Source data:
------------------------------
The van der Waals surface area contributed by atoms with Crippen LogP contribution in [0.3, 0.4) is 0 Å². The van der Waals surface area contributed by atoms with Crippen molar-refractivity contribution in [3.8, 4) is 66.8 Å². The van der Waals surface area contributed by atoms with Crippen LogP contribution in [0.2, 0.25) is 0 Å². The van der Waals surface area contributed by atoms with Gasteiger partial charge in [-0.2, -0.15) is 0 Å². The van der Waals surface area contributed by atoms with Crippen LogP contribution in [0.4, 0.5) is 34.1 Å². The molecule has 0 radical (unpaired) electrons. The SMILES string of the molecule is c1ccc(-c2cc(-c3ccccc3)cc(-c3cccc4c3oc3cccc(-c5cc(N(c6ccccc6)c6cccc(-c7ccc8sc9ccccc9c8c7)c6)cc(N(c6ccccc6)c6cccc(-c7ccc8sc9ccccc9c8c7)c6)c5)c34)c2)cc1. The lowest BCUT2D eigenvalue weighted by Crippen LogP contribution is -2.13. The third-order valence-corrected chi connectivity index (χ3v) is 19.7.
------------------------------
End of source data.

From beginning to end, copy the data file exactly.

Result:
The van der Waals surface area contributed by atoms with Crippen LogP contribution in [0.3, 0.4) is 0 Å². The van der Waals surface area contributed by atoms with Crippen molar-refractivity contribution in [3.8, 4) is 66.8 Å². The van der Waals surface area contributed by atoms with Crippen LogP contribution in [0.2, 0.25) is 0 Å². The van der Waals surface area contributed by atoms with Gasteiger partial charge in [-0.2, -0.15) is 0 Å². The van der Waals surface area contributed by atoms with Crippen LogP contribution in [0.4, 0.5) is 34.1 Å². The molecule has 0 radical (unpaired) electrons. The SMILES string of the molecule is c1ccc(-c2cc(-c3ccccc3)cc(-c3cccc4c3oc3cccc(-c5cc(N(c6ccccc6)c6cccc(-c7ccc8sc9ccccc9c8c7)c6)cc(N(c6ccccc6)c6cccc(-c7ccc8sc9ccccc9c8c7)c6)c5)c34)c2)cc1. The lowest BCUT2D eigenvalue weighted by Crippen LogP contribution is -2.13. The third-order valence-corrected chi connectivity index (χ3v) is 19.7.